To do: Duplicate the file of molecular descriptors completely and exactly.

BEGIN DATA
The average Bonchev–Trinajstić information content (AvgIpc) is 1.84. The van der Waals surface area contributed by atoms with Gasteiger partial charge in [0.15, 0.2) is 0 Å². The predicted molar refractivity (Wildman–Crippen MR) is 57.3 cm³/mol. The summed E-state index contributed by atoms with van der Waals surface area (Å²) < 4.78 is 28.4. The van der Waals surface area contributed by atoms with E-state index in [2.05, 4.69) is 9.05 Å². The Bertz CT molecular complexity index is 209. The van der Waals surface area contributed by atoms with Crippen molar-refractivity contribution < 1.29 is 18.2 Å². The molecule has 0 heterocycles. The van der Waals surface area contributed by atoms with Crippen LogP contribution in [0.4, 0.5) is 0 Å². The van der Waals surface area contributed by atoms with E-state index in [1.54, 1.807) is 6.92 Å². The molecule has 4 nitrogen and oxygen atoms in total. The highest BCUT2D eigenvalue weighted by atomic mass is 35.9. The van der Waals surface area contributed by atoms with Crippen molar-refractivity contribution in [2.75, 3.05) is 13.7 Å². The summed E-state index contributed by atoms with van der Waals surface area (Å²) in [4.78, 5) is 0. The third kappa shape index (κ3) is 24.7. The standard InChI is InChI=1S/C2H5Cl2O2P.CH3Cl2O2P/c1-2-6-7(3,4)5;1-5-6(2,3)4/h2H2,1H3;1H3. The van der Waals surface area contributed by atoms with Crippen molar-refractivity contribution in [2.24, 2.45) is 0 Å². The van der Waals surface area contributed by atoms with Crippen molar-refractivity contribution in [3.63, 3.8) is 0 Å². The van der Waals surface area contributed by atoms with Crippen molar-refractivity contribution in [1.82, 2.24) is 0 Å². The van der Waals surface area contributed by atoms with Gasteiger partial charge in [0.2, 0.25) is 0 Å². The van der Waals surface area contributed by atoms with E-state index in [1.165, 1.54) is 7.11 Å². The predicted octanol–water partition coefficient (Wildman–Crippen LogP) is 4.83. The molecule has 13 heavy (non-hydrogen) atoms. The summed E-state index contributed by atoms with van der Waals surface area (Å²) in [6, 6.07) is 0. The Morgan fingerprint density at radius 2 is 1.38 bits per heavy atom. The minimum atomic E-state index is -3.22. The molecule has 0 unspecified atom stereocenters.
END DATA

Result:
The average Bonchev–Trinajstić information content (AvgIpc) is 1.84. The van der Waals surface area contributed by atoms with Gasteiger partial charge in [0.15, 0.2) is 0 Å². The predicted molar refractivity (Wildman–Crippen MR) is 57.3 cm³/mol. The summed E-state index contributed by atoms with van der Waals surface area (Å²) < 4.78 is 28.4. The van der Waals surface area contributed by atoms with E-state index in [2.05, 4.69) is 9.05 Å². The Bertz CT molecular complexity index is 209. The van der Waals surface area contributed by atoms with Crippen molar-refractivity contribution < 1.29 is 18.2 Å². The molecule has 0 heterocycles. The van der Waals surface area contributed by atoms with Crippen LogP contribution in [0.4, 0.5) is 0 Å². The van der Waals surface area contributed by atoms with E-state index in [1.54, 1.807) is 6.92 Å². The molecule has 4 nitrogen and oxygen atoms in total. The highest BCUT2D eigenvalue weighted by atomic mass is 35.9. The van der Waals surface area contributed by atoms with Crippen molar-refractivity contribution in [2.75, 3.05) is 13.7 Å². The summed E-state index contributed by atoms with van der Waals surface area (Å²) in [4.78, 5) is 0. The third kappa shape index (κ3) is 24.7. The standard InChI is InChI=1S/C2H5Cl2O2P.CH3Cl2O2P/c1-2-6-7(3,4)5;1-5-6(2,3)4/h2H2,1H3;1H3. The van der Waals surface area contributed by atoms with Crippen molar-refractivity contribution in [2.24, 2.45) is 0 Å². The van der Waals surface area contributed by atoms with Crippen molar-refractivity contribution in [3.63, 3.8) is 0 Å². The van der Waals surface area contributed by atoms with Crippen molar-refractivity contribution in [1.82, 2.24) is 0 Å². The van der Waals surface area contributed by atoms with Gasteiger partial charge in [0.2, 0.25) is 0 Å². The van der Waals surface area contributed by atoms with E-state index in [1.165, 1.54) is 7.11 Å². The predicted octanol–water partition coefficient (Wildman–Crippen LogP) is 4.83. The molecule has 13 heavy (non-hydrogen) atoms. The summed E-state index contributed by atoms with van der Waals surface area (Å²) in [6, 6.07) is 0. The Morgan fingerprint density at radius 2 is 1.38 bits per heavy atom. The minimum atomic E-state index is -3.22. The molecule has 0 unspecified atom stereocenters.